The protective effect of BHB against colitis is depending on colonic macrophages. a, b Littermate WT mice (n = 5 per group) were intraperitoneally injected with clodronate liposomes (4 ml/kg) or PBS as a control once a day for 5 days. Their colonic tissues were collected for IHC analyses to determine the efficiency of macrophage depletion. a Representative IHC images of F4/80 immunostaining in the colon tissues (scale bars: 150 μm). b The number of colonic F4/80+ immune cells per 300 μm2. F4/80+ cells were counted under a microscope. ch Littermate WT mice (n = 7 to 8 per group) received BHB or saline enema were given DSS in drinking water to induce experimental colitis as described in Fig. 1a. For macrophage depletion, clodronate liposomes (4 ml/kg) were intraperitoneally injected once a day for 5 days prior to DSS treatment and on days 2, 4, and 6 after the start of DSS treatment. c, d Body weight changes and disease activity index were monitored daily after DSS treatment. e Representative images of the colons. f Mice were killed on day 18, and colon lengths were measured. g, h Colon sections were examined histologically. g Histology scores for colonic inflammation were measured. h Representative images of the H&E-stained colon sections of different treatment groups (scale bars: 150 μm). bd, f, g Data represent means ± SEM; NS, not significant; **P< 0.01 by unpaired Student’s t test. Data shown are representative of three independent experiments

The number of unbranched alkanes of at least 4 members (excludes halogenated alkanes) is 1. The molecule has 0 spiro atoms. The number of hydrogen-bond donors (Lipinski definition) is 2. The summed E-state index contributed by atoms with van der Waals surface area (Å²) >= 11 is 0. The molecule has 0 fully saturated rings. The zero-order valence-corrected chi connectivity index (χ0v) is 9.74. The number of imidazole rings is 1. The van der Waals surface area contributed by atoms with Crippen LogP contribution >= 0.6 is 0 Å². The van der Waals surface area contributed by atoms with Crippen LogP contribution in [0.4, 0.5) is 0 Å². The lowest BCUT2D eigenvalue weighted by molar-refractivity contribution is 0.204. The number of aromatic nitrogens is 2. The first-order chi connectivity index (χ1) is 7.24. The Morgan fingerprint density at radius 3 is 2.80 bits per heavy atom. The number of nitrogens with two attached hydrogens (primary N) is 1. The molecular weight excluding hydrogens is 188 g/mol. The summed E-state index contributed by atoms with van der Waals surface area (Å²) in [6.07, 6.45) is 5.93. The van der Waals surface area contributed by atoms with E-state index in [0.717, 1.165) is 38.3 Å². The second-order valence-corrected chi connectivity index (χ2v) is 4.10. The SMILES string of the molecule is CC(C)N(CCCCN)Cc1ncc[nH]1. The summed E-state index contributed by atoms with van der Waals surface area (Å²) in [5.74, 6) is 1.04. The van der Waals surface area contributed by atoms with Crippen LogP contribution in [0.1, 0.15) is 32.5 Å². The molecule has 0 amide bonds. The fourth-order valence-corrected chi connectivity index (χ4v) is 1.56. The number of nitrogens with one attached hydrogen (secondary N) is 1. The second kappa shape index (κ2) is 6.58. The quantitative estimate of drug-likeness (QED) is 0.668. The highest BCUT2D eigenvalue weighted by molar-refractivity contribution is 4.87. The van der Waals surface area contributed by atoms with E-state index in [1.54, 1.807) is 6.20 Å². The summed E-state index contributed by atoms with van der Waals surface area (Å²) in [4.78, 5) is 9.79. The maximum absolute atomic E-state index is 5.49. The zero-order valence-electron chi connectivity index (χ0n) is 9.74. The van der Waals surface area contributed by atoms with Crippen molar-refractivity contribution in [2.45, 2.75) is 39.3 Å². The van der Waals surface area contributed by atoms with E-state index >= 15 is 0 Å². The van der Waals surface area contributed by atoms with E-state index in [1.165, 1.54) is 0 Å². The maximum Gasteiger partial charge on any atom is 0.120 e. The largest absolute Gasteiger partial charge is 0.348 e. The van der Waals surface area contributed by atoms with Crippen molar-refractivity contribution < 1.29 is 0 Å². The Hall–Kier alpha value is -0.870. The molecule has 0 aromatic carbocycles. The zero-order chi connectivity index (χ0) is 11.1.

The protective effect of BHB against colitis involves M2 macrophage polarization

A previous study reported that BHB reduces neuroinflammation through shaping microglia, a group of ramified brain-resident phagocytes, toward anti-inflammatory M2 polarization [35]. Thus, we proposed that BHB administration attenuates DSS-induced colitis may through regulating M2 macrophage polarization in the intestine. As expected, BHB administration resulted in significantly increased mRNA expression of M2 macrophage-associated genes including IL-4Ra, IL-10, arginase 1 (Arg-1), and chitinase-like protein 3 (Chil3), and their downstream effectors, such as FGF2, FGF7, TGFb, TGFbr1, PDGFra, and PDGFrb in the colons of DSS-exposed mice (Fig. 4a, b). Moreover, BHB significantly increased in the number of F4/80+CD206+ M2 macrophages in the colons of DSS-exposed mice as determined by immunofluorescence staining (Fig. 4c, d). Taken together, these results indicate that BHB protects mice from DSS-induced colitis through enhancing M2 macrophage polarization.

Fig. 4
figure 4